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Cocaine induced prolongation of the QT interval
  1. D Taylor,
  2. D Parish,
  3. L Thompson,
  4. M Cavaliere
  1. Mercer University School of Medicine, Department of Internal Medicine, Macon, USA
  1. Correspondence to:
 Dr D Taylor
 3901 Northside Drive, Apt 4 H, Macon, GA 31210, UK;

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Prolongation of the QT interval is a serious electrocardiogram finding because of its association with torsades de pointes and sudden cardiac death.1 Both congenital and acquired factors can lead to abnormal lengthening of the QT interval. Six types of congenital long QT syndrome (LQT1–LQT6) have been described, each involving mutations in genes encoding potassium or sodium transmembrane channel proteins.2

Acquired causes of QT prolongation include hypokalaemia, hypomagnesaemia, hypocalcaemia, human immunodeficiency virus infection, and myocardial ischaemia.2–4 Numerous drugs have also been found to cause prolongation of the QT interval. A listing of these drugs can be found on a web site ( The main membrane channel these drugs affect is the human ether-a-go-go-related gene (HERG) encoded potassium channel; congenital mutations involving this gene lead to the LQT2 type of the inherited long QT syndromes.2,5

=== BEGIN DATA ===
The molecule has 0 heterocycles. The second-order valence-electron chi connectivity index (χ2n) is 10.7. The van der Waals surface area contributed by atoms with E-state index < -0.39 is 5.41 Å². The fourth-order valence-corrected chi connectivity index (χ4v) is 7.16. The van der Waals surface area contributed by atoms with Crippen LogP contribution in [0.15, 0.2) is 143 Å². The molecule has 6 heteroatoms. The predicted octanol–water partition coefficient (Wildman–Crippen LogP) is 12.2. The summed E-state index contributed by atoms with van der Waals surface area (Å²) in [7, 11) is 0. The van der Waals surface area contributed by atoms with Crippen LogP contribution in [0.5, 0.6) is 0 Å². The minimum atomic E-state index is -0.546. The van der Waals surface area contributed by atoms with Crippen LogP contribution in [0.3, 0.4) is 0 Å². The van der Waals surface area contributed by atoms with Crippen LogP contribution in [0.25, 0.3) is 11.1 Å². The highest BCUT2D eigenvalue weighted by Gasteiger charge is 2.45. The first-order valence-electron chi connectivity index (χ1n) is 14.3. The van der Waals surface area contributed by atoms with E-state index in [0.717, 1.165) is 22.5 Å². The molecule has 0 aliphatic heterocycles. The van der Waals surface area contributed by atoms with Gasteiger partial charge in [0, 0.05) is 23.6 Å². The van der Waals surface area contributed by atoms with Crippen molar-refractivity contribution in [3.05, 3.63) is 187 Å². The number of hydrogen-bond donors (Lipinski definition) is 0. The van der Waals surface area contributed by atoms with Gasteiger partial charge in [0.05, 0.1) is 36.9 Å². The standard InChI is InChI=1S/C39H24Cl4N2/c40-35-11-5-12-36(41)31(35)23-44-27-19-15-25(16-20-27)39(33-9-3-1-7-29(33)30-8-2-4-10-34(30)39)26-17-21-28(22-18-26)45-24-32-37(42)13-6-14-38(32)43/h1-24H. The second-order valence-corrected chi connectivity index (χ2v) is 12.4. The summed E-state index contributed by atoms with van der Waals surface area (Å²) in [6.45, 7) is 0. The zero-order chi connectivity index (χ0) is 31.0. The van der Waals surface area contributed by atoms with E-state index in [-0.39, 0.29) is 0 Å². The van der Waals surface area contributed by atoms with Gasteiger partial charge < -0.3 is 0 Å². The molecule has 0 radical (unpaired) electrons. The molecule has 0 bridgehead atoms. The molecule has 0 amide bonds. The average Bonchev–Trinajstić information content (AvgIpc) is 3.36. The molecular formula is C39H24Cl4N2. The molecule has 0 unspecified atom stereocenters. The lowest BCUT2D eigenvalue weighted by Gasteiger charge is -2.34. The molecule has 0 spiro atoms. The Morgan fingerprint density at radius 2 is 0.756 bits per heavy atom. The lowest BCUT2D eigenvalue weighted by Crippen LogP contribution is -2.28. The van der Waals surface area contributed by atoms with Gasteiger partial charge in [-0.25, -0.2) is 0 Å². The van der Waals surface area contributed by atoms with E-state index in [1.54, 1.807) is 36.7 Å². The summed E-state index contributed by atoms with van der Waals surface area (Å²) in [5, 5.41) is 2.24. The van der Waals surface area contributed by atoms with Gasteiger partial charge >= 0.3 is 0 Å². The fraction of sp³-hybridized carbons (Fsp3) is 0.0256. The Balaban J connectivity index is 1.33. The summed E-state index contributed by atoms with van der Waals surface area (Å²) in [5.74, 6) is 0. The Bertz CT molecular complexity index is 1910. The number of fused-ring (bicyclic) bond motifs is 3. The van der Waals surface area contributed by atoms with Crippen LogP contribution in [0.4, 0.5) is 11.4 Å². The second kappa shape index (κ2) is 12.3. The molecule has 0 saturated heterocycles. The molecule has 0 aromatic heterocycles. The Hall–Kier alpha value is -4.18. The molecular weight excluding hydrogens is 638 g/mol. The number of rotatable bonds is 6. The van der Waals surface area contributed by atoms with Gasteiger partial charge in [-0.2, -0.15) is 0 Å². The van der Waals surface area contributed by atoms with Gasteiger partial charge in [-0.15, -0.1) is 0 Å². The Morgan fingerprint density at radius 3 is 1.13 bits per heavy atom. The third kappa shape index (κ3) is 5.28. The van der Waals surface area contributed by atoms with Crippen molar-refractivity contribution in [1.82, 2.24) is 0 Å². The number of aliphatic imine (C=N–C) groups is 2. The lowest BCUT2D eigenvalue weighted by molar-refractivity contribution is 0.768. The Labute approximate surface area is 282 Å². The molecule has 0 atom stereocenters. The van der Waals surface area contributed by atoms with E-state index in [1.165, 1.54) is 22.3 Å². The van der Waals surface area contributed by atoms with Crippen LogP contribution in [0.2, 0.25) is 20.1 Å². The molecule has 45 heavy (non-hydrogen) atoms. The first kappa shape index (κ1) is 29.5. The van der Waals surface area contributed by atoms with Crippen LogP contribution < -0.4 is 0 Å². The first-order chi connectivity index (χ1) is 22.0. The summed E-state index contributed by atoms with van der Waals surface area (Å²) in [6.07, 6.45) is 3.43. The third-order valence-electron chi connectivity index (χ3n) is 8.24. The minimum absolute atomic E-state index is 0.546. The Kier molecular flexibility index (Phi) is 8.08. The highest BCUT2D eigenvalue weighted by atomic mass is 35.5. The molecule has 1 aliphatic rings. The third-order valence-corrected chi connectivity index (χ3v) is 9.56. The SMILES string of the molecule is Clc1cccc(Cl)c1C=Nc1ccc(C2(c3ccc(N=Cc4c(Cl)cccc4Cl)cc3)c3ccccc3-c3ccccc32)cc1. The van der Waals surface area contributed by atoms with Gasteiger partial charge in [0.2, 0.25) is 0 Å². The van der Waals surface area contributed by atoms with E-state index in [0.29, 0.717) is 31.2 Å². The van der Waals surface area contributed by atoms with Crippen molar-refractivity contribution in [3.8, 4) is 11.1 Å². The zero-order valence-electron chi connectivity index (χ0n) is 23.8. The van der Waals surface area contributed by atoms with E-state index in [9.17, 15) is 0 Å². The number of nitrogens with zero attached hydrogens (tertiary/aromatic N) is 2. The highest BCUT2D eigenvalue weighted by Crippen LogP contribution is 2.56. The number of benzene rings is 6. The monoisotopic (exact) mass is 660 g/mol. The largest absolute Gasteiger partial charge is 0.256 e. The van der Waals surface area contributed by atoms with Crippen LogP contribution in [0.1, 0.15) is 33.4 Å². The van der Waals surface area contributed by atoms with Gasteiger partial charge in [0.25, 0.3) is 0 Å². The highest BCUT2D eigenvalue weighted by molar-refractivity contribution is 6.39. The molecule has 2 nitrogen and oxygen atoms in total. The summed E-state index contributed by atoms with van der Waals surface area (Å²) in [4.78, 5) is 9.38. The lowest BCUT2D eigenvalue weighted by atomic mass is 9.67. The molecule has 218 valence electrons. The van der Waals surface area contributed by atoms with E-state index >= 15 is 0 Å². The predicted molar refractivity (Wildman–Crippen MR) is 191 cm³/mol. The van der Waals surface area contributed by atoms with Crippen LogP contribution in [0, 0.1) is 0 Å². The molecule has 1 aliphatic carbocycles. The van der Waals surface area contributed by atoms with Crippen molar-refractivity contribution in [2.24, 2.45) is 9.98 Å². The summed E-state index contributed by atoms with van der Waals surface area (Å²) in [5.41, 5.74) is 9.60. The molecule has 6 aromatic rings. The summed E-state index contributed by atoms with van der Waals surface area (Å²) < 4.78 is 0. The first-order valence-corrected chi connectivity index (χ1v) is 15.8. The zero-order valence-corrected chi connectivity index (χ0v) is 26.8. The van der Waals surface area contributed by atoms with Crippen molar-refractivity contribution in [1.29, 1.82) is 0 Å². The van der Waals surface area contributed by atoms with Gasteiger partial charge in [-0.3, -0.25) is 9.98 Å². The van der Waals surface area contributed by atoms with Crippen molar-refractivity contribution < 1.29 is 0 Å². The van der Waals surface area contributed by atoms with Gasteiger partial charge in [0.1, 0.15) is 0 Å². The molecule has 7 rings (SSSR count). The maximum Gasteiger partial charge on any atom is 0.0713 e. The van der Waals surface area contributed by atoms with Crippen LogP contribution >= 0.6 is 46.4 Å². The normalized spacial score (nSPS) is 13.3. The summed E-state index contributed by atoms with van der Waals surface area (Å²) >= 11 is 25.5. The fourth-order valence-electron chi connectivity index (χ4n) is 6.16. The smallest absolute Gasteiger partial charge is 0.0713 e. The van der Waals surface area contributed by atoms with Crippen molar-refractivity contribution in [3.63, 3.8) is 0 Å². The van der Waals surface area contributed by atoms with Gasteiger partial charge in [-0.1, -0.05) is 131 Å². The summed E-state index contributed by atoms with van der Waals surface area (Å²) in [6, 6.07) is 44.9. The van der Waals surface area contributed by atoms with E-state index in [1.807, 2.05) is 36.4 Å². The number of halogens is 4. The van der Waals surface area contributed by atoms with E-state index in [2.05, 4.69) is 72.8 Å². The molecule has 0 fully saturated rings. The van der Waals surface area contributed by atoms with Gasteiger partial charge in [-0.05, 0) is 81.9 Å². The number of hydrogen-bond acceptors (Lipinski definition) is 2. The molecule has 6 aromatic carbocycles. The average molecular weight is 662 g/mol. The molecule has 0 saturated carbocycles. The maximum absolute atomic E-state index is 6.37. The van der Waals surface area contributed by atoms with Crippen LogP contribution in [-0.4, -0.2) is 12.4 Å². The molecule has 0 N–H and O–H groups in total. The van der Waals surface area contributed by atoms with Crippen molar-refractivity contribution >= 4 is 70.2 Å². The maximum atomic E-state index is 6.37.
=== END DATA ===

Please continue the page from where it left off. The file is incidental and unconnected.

Cocaine use has been associated with many cardiac complications including ventricular arrhythmias and sudden death, …

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  • * QTc is the QT interval corrected for the patient’s heart rate. QTc = (QT)/(√ RR), where RR is the distance between consecutive R waves on the electrocardiogram.

  • Conflicts of interest: none declared.